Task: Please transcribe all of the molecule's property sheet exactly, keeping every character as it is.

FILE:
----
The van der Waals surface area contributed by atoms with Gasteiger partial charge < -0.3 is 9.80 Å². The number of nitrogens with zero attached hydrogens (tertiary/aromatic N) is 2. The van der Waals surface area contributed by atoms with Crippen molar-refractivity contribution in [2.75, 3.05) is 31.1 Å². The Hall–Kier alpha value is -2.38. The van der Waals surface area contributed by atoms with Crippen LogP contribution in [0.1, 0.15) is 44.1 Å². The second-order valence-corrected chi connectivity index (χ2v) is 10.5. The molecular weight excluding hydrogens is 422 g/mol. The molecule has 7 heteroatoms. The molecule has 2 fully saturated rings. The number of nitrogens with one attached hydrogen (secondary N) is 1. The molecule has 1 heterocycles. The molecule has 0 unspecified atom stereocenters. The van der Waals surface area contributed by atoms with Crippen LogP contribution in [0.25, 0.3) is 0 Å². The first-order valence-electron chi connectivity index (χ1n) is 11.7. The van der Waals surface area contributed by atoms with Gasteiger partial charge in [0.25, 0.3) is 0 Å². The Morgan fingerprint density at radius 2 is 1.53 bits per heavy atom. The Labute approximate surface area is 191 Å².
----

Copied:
The van der Waals surface area contributed by atoms with Gasteiger partial charge < -0.3 is 9.80 Å². The number of nitrogens with zero attached hydrogens (tertiary/aromatic N) is 2. The van der Waals surface area contributed by atoms with Crippen molar-refractivity contribution in [2.75, 3.05) is 31.1 Å². The Hall–Kier alpha value is -2.38. The van der Waals surface area contributed by atoms with Crippen LogP contribution in [0.1, 0.15) is 44.1 Å². The second-order valence-corrected chi connectivity index (χ2v) is 10.5. The molecular weight excluding hydrogens is 422 g/mol. The molecule has 7 heteroatoms. The molecule has 2 fully saturated rings. The number of nitrogens with one attached hydrogen (secondary N) is 1. The molecule has 1 heterocycles. The molecule has 0 unspecified atom stereocenters. The van der Waals surface area contributed by atoms with Crippen LogP contribution in [0.25, 0.3) is 0 Å². The first-order valence-electron chi connectivity index (χ1n) is 11.7. The van der Waals surface area contributed by atoms with Gasteiger partial charge in [0.25, 0.3) is 0 Å². The Morgan fingerprint density at radius 2 is 1.53 bits per heavy atom. The Labute approximate surface area is 191 Å².